In her memoir recounting her time at Dickinson, Elizabeth Low remembers President Reed advising female students not to pursue certain careers. According to Low, after reading her oration, President Reed, "using my manuscript as a foundation, he read and refuted, telling me some of the fundamental truths of life. I still thanked him. Today, the idea of a woman entering other profession than teaching would pass without comment."
In her memoir recounting her time at Dickinson, Elizabeth Low remembers the first space soley for female students at Dickinson College. According to Low, the room was on the first floor of Bosler, next to the chapel. According to Low, the room was created after Dr. Reed became the President of the College.
According to the 1958 student handbook, female students were expected to be "mature, poised, and self-reliant. They should show courtesy and consideration to others, and in all their relationships should be friendly, cultured, and forthright." The handbook further outlines instructions on dress (which should be "dignified" and "neat"), speech (which should be "calm and stright-forward, never evasive, boisterous or vulgar") and conduct.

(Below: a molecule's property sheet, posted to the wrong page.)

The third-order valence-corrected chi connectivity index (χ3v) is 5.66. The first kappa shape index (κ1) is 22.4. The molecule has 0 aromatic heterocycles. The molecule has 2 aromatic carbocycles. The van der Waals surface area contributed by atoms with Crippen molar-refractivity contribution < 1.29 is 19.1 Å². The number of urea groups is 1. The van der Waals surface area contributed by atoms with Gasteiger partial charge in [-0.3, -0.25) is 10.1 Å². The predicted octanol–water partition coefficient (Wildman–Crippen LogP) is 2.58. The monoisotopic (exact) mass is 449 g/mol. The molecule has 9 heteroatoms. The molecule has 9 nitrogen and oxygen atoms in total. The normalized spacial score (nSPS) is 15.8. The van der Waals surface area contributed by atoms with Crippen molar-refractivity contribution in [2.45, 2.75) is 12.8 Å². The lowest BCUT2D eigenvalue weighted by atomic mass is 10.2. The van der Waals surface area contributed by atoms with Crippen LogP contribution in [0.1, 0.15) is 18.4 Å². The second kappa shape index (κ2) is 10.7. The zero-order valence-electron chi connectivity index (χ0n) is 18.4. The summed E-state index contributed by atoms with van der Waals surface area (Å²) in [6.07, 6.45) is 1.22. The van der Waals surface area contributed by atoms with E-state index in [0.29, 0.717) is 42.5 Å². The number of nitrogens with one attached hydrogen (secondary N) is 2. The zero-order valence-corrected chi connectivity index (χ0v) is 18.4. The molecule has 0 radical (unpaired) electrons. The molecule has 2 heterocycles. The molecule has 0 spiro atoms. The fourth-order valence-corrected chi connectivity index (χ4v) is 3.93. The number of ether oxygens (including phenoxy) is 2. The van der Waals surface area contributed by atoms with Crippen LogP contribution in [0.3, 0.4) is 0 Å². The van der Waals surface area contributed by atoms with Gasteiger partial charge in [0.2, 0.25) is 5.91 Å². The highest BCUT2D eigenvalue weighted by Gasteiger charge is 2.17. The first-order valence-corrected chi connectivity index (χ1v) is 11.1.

In her memoir recounting her time at Dickinson, Elizabeth Low remembers an instance in which female students rebeled at graduation and wore white. Prior to the rebelion, and much to the chagrin of many female students, all students were required to wear black gowns at graduation. Low, like other early women at Dickinson, detested the requirement. However, she was forced to wear the color to her own graduation.
In her 1951 memoir, Elizabeth A. Low discusses the reaction of many male students to the institution of coeducation. According to Low, many male students rescented early female students. Low explains, "So far as I know there was never any scandal connected with the name of any co-ed. Much of the opposition resulted from the fear that Dickinson would degenerate into a young ladies seminary-type."
Under the Fraternity Social Functions section under the 1957 student handbook, female students were allowed to attend evening dinners at fraternity houses under the following regulations:
- one chaperone must be present
- female students were not allowed to arrive prior than 5:45pm and stay past 7:15pm
- the dinner must have been registered with the Dean of Women by the Wednesday before the event
- the president and officers were responsible for "conduct" as well as "maintaining the established hours of arrival and departure"
Wheel and Chain is a local honor society established in 1924. Membership includes up to nine senior women that exhibit excellence in "scholarship, outstanding leadership and activities, and service to the college." According to the 1957 student handbook, the purpose of Wheel and Chain was to promote fellowship among senior women.
The Mid-Winter Ball was an annual college event, where a "queen and her attendants are elected by the student body." The highlight of the dance was the actual crowning of the queen. The queen's responsibility was to "rule over the ball." In 1951, Ann Prescott won the title of queen at the Mid-Winter Ball.